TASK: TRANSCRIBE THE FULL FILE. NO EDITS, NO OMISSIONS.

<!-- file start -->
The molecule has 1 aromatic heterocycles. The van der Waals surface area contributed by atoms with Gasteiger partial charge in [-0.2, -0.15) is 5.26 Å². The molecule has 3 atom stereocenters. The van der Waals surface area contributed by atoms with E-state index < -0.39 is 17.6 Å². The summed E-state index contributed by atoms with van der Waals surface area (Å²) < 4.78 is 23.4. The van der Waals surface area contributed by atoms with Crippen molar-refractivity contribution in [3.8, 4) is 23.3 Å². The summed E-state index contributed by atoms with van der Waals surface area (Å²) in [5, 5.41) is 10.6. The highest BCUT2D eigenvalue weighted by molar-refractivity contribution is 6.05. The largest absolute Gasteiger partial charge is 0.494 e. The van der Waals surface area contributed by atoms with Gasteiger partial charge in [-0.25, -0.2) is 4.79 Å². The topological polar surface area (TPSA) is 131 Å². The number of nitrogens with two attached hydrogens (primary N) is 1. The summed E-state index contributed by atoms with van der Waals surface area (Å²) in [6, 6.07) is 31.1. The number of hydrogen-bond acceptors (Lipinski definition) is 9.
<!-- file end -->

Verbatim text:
The molecule has 1 aromatic heterocycles. The van der Waals surface area contributed by atoms with Gasteiger partial charge in [-0.2, -0.15) is 5.26 Å². The molecule has 3 atom stereocenters. The van der Waals surface area contributed by atoms with E-state index < -0.39 is 17.6 Å². The summed E-state index contributed by atoms with van der Waals surface area (Å²) < 4.78 is 23.4. The van der Waals surface area contributed by atoms with Crippen molar-refractivity contribution in [3.8, 4) is 23.3 Å². The summed E-state index contributed by atoms with van der Waals surface area (Å²) in [5, 5.41) is 10.6. The highest BCUT2D eigenvalue weighted by molar-refractivity contribution is 6.05. The largest absolute Gasteiger partial charge is 0.494 e. The van der Waals surface area contributed by atoms with Gasteiger partial charge in [-0.25, -0.2) is 4.79 Å². The topological polar surface area (TPSA) is 131 Å². The number of nitrogens with two attached hydrogens (primary N) is 1. The summed E-state index contributed by atoms with van der Waals surface area (Å²) in [6, 6.07) is 31.1. The number of hydrogen-bond acceptors (Lipinski definition) is 9.